Sexual prejudice embodies negative attitudes toward anyone based on sexual orientation and can be directed at individuals who self-identify as heterosexual, homosexual, or bisexual. In today’s social context, sexual prejudice is most frequently directed at lesbian, gay, bisexual, transgender or queer/questioning individuals. Sexual prejudice events based on hostile attitudes toward same-sex behaviors occur every day for LGBT members, ranging from public stares to denial of adoption and marriage rights. Because of the widespread sexual prejudice, sexual minority men and women live in expectation of rejection, which is just as damaging as the experience of rejection itself. A study published in Transgender Health shows that the fear of rejection alone is enough to produce high levels of anxiety, alienation, fear, substance use and suicidal ideation, which are effects comparable to those of actual experiences of sexual prejudice (Rood et al., 2016).

To protect themselves from antigay hostility and various forms of discrimination, many LGBT members feel the need to hide and conceal their sexual identity, and their willingness to come out largely depends on the type of relationship they have with that person. Sexual identity mobility, referred to as a process of changing sexual orientation identity over time, is considered a stressful factor contributing to higher levels of depression and cognitive dissonance for LGBT individuals (Everett, 2015). Although “coming out” may reduce cognitive dissonance so that individuals no longer have to hide inside the closet, disclosing one’s sexual orientation and identity to loved ones could mean losing one’s social identity, resources and networks that are essential to one’s mental health functioning, exposing LGBT individuals to more stigma and discrimination, which are linked to social stress and alcohol use disorders. According to a new study, those who were not able to exclusively identify as heterosexual or homosexual reported higher rates of alcohol use than other LGBT groups who have defined their sexual orientation (Talley, Sher, Steinley, Wood & Littlefield, 2012).

Two organizations, Pride in London and Populus and Quadrangle , conducted research in 2016 for their #nofilter campaign to assess how comfortable sexual minorities felt about coming out to their friends, family, neighbors, colleagues, and others. About 96% of the respondents felt most comfortable about coming out to friends, and that percentage dropped to 68 69% for neighbors, roommates, and employers. Over half of the respondents reported being victims of internalized homophobia, with experiences such as public stares, verbal and physical abuse, threats and bullying. Despite laws that protected LGBT individuals such as equal employment, adoption, and marriage rights, the findings revealed huge gaps between the actual lived experiences of sexual minorities and the protective laws for LGBT rights.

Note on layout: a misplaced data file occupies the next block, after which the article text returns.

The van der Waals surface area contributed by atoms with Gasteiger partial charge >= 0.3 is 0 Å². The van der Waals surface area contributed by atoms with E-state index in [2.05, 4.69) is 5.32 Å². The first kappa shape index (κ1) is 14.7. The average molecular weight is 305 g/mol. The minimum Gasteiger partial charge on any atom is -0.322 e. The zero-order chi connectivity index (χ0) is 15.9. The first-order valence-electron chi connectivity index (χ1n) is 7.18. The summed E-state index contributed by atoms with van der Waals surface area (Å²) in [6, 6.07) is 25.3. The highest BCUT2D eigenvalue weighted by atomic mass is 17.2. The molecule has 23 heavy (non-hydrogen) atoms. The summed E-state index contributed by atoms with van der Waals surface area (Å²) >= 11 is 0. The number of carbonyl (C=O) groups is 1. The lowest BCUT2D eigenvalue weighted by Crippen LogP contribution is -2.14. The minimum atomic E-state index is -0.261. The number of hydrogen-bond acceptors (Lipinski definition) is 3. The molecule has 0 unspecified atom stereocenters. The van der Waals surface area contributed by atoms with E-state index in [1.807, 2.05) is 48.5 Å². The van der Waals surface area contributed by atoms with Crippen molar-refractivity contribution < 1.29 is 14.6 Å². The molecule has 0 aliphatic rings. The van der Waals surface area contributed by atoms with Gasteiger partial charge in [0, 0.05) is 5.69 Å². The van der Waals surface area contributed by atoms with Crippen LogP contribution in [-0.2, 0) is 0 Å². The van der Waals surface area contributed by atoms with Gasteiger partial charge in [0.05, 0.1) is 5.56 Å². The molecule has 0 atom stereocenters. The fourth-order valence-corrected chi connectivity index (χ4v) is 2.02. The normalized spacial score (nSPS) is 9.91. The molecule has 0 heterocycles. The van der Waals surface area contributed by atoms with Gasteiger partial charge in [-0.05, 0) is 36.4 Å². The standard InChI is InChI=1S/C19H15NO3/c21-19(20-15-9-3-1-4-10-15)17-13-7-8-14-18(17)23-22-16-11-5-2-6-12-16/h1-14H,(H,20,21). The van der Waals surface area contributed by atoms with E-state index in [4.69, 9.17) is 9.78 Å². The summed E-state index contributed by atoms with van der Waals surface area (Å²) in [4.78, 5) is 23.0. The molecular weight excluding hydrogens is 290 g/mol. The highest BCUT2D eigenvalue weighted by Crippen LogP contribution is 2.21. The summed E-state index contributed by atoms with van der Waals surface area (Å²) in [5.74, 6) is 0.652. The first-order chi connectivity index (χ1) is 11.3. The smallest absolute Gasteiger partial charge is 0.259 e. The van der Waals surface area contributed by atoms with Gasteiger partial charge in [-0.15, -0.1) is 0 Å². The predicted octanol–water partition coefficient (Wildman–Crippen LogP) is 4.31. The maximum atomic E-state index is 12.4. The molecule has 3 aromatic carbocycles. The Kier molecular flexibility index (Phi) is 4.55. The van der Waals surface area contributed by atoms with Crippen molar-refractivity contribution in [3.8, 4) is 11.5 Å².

1 Drabble L, Midanik LT & Trocki K. (2005). Reports of alcohol consumption and alcohol-related problems among homosexual, bisexual and heterosexual respondents: results from the 2000 National Alcohol Survey. Journal of Studies on Alcohol, 66 (1):111-20

2 Emslie, C., Lennox, J. & Ireland, L. (2017). The role of alcohol in identity construction among LGBT people: a qualitative study. Sociology of health and illness, 39 (8):1465-1479. doi: 10.1111/1467-9566.12605.

3 Everett B. (2015). Sexual orientation identity change and depressive symptoms: a longitudinal analysis. Journal of health and social behavior, 56(1), 37–58. doi:10.1177/0022146514568349

4 Gray, H. M., Laplante, D. A., Bannon, B. L., Ambady, N., & Shaffer, H. J. (2011). Development and validation of the Alcohol Identity Implicit Associations Test (AI-IAT). Addictive behaviors , 36 (9), 919–926. doi:10.1016/j.addbeh.2011.05.003

5 Lewis, R. J., Winstead, B. A., Mason, T. B., & Lau-Barraco, C. (2017). Social Factors Linking Stigma-Related Stress with Alcohol Use among Lesbians. The Journal of social issues, 73(3), 545–562. doi:10.1111/josi.12231

6 McAdams, D. P., Josselson, R., & Lieblich, A. (Eds.). (2006). Identity and story: Creating self in narrative. Washington, DC, US: American Psychological Association.

7 McCabe SE, Hughes TL, Bostwick WB, West BT & Boyd CJ. (2009). Sexual orientation, substance use behaviors and substance dependence in the United States. Addiction, 104 (8):1333-1345

8 Orel N. A. (2014). Investigating the needs and concerns of lesbian, gay, bisexual, and transgender older adults: the use of qualitative and quantitative methodology. Journal of homosexuality, 61(1), 53–78. doi:10.1080/00918369.2013.835236

9 Rood, B. A., Reisner, S. L., Surace, F. I., Puckett, J. A., Maroney, M. R., & Pantalone, D. W. (2016). Expecting Rejection: Understanding the Minority Stress Experiences of Transgender and Gender-Nonconforming Individuals. Transgender health, 1(1), 151–164. doi:10.1089/trgh.2016.0012

10 Talley, A. E., Sher, K. J., Steinley, D., Wood, P. K., & Littlefield, A. K. (2012). Patterns of alcohol use and consequences among empirically derived sexual minority subgroups. Journal of studies on alcohol and drugs, 73 (2), 290–302.